Supporting the most effective mechanisms for

experiential learning

Applying knowledge and conceptual understanding to

real-world problems and situations toward innovative solutions

In a knowledge-building classroom, students approach problems from an interdisciplinary perspective

with the teacher facilitating their inquiries.  Whether a broad subject like water and its applications to a

more narrow subject like healthy living in a large urban area, students engage in collaborative learning

and an exchange of ideas toward solving problems through deep learning and understanding the

subject matter's place in their own lives. This experiential learning process, also referred to as

Phenomenon or Project-Based Learning, serves as the basis for developing skills through practice

and reflection while supporting the construction of new understandings when placed in novel situations.

By engaging in guided, authentic, real-world learning, students deepen their knowledge through a

progressionof knowledge-building principles and methodologies. Teachers are trained as facilitators 

of knowledge rather than dispensers of pre-determined content, and take an interdisciplinary approach

to teaching. Consider the example of studying water as a common topic: 

Tel: +1 (305) 351-6815 


Education Technology


Community of Practice for 

Teachers, Principals & Staff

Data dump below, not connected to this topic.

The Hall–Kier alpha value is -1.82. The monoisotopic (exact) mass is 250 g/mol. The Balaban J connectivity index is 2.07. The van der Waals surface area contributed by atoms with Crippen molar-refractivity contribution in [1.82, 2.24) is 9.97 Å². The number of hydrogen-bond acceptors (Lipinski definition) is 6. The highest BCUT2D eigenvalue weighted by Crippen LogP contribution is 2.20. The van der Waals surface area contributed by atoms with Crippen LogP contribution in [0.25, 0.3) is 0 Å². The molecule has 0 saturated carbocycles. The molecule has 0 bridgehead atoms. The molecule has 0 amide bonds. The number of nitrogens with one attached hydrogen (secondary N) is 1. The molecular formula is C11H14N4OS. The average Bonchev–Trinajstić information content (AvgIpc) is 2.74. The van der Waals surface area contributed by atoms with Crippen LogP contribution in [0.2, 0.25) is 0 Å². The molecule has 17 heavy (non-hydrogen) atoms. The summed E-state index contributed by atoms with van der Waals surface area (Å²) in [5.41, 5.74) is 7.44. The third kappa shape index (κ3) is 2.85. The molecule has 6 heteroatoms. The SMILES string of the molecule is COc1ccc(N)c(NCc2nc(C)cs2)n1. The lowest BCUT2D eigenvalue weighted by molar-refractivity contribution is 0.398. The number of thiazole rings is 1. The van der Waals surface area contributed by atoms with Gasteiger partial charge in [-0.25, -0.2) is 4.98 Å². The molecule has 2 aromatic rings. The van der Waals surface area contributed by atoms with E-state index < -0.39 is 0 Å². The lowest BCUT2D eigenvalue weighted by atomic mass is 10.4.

phenomenon [fi-nom-uh-non, -nuh n] 
a fact, occurrence, or circumstance observed 

or observable

Bundles technology, pedagogical methodologies, teacher training and

assessment tools to transform the K-12 U.S. classroom for:

          Computer-supported Collaborative Learning around topics that

leads to subject mastery;

          21st Century Skills that employers seek, including critical thinking,

collaboration, communication and creativity - the 4Cs of Future Education

          Adherence to standards set forth by UNESCO, OECD and the World

Federation of Associations for Teacher Education to rethink teaching in

21st Century Education

          Formative and summative assessment tools that verify improved

learning outcomes in throughout the K-12 education continuum.



Around Ideas - a source of economic growth in  

The Knowledge Age 

Preparing Today's Students for Tomorrow's Challenges
             With Real-World Problem-Solving Skills 

Project-Based Learning

Project-Based Learning

Project-Based Learning

Networked Classrooms


Knowledge Building in Action - KBIA


A 501(c)(3) nonprofit organization

Contact us:

Project-Based Learning

Creating Capacity for Innovation






Partnering Classrooms Worldwide!

Contact us if you would like to join the

Knowledge Building International Project:

Project-Based Learning

Methodologies  / Toolkit


In small group settings, students exchange ideas regarding the problems they study and formulate theories

on innovative solutions, guided by the teacher for discourse around the issues. Students exchange notes in

the Knowledge Forum, an electronic workspace able to accommodate a limitless number of student

participation at any time, and they create multi-media presentations to demonstrate how they have gained

mastery of the subject being explored.

This experiential learning teaches students the competencies they need for real-world success. They

acquire skills needed for 21st Century education -  critical thinking, collaboration, communication and